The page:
(Editor's note: The Center is deeply grateful for all the research into ALEC politicians underway, especially by Daily KOS bloggers, and we are offering the tips today in light of the many questions people have asked about how to help with this research.) The Center for Media and Democracy recently unveiled a trove of "model" bills voted on behind closed doors by corporations and politicians through the American Legislative Exchange Council (ALEC). Many of these bills and provisions have been introduced in state houses across the country without any mention of the ALEC connection and have become legally binding. In addition to the analysis of the more than 800 pieces legislation on "ALECexposed," CMD released a list of lawmakers from across the U.S. who serve as ALEC "Chairmen" in each state.
Center for Media and Democracy's Executive Director, Lisa Graves, the Director of our Real Economy Project, Mary Bottari, and Senior Fellow on Health Care, Wendell Potter, will be speaking at this year's Netroots Nation convention. The conference will take place from June 16-19 at the Minneapolis Convention Center in Minneapolis/St. Paul. Further details and the agenda click here. Stop by the CMD table at the Exhibition Hall and sign up for our IPad 2 raffle. For the very lucky, there may even be cheese curds!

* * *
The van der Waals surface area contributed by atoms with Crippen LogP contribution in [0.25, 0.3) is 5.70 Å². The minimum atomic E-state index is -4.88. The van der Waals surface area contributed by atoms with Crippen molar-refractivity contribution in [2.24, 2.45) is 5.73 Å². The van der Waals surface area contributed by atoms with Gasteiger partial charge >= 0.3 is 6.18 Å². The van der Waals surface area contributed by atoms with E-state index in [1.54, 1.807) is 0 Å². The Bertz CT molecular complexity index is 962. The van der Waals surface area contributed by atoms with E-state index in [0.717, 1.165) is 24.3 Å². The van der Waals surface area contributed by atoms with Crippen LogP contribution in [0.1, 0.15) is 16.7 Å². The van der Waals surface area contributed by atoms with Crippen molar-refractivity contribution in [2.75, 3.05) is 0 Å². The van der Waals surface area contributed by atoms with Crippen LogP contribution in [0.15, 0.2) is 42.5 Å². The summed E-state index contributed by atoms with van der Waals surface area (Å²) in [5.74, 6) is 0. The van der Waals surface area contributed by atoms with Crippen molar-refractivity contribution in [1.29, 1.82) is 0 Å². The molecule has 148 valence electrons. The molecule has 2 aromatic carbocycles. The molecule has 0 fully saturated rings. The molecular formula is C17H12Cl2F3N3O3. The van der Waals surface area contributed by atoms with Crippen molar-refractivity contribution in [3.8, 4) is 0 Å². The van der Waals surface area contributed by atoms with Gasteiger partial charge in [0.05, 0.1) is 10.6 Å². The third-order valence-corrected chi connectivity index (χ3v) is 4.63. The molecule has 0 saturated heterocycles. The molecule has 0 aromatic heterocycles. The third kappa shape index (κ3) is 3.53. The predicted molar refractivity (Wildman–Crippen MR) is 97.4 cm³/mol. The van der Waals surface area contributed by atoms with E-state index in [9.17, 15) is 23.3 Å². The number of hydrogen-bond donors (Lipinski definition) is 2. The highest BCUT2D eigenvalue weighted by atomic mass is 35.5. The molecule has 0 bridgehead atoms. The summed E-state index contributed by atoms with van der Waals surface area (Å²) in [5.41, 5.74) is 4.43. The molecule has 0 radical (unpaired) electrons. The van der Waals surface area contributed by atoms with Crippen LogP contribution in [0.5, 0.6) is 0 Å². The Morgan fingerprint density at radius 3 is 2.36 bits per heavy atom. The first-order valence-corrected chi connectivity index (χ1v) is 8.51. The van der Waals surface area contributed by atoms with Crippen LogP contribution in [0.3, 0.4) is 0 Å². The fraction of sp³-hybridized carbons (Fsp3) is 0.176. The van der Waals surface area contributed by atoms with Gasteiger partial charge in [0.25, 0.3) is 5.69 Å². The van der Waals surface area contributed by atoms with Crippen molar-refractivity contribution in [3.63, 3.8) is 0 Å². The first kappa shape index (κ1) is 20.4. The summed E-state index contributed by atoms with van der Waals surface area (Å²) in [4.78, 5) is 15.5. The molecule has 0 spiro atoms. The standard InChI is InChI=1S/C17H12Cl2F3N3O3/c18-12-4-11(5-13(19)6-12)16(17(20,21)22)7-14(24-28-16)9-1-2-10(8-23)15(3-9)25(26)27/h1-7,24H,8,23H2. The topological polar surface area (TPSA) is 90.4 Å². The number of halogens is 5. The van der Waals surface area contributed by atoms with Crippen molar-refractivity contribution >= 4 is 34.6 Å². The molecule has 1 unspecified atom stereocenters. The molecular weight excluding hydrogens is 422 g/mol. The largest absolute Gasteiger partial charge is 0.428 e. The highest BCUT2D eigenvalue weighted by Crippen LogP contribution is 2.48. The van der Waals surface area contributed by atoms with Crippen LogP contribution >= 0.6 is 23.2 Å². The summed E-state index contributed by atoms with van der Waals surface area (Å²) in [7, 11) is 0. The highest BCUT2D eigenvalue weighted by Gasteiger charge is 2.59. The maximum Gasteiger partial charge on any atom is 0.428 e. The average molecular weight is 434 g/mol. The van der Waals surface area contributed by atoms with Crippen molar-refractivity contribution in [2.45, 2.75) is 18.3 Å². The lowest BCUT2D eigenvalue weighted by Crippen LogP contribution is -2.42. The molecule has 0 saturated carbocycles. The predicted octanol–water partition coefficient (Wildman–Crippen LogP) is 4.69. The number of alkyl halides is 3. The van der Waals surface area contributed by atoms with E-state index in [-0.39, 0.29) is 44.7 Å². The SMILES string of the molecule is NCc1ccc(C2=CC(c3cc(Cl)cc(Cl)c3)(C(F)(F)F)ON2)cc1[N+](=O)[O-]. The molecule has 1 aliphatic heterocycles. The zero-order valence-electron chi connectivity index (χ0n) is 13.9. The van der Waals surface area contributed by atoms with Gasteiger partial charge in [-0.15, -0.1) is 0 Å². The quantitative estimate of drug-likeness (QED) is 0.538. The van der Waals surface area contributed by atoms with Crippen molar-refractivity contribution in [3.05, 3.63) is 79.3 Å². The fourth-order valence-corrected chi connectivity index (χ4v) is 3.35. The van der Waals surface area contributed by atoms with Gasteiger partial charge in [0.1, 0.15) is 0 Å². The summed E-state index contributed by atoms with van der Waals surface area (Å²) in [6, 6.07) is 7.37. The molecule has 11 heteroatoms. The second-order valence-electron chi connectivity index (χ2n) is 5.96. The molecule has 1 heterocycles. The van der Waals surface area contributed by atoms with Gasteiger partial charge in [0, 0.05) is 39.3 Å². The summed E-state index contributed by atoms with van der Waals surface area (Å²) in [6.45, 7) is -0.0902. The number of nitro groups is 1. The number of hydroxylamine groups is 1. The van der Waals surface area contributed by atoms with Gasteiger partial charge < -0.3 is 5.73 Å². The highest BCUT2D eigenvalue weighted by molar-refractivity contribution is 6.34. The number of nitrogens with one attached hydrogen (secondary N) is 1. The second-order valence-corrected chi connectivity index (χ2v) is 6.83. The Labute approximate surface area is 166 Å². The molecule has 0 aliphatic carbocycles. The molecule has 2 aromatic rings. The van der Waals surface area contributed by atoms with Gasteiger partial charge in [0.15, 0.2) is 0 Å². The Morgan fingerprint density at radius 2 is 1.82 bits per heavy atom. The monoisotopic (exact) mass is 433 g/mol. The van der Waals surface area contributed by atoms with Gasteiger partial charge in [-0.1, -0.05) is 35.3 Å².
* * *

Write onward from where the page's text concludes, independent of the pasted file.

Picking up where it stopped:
A 33 year old Pakistani computer programmer who lives near Osama bin Laden's hideout unknowingly first broke the news about the U.S. raid on bin Laden's compound after he tweeted about hearing a helicopter hovering over the area at 1:00 a.m., saying it was an unusual event for his town, Abbottabad. Sohaib Athar subsequently tweeted that he heard a "huge window shaking bang" which turned out to be a U.S. helicopter crashing nearby. The copter apparently had mechanical difficulties and was intentionally blown up by its crew. Athar reported on the location of the crash site and posted a photo and video of bin Laden's compound. Athar describes himself on his Twitter page as "An IT consultant taking a break from the rat-race by hiding in the mountains with his laptops." His tweets about the incident began a full seven hours before the mainstream media broke the story of the raid, demonstrating how ordinary people can now offer real-time, blow-by-blow coverage of important gobal events far ahead of the mainstream media simply by virtue of being in the right place at the right time and being connected via social media.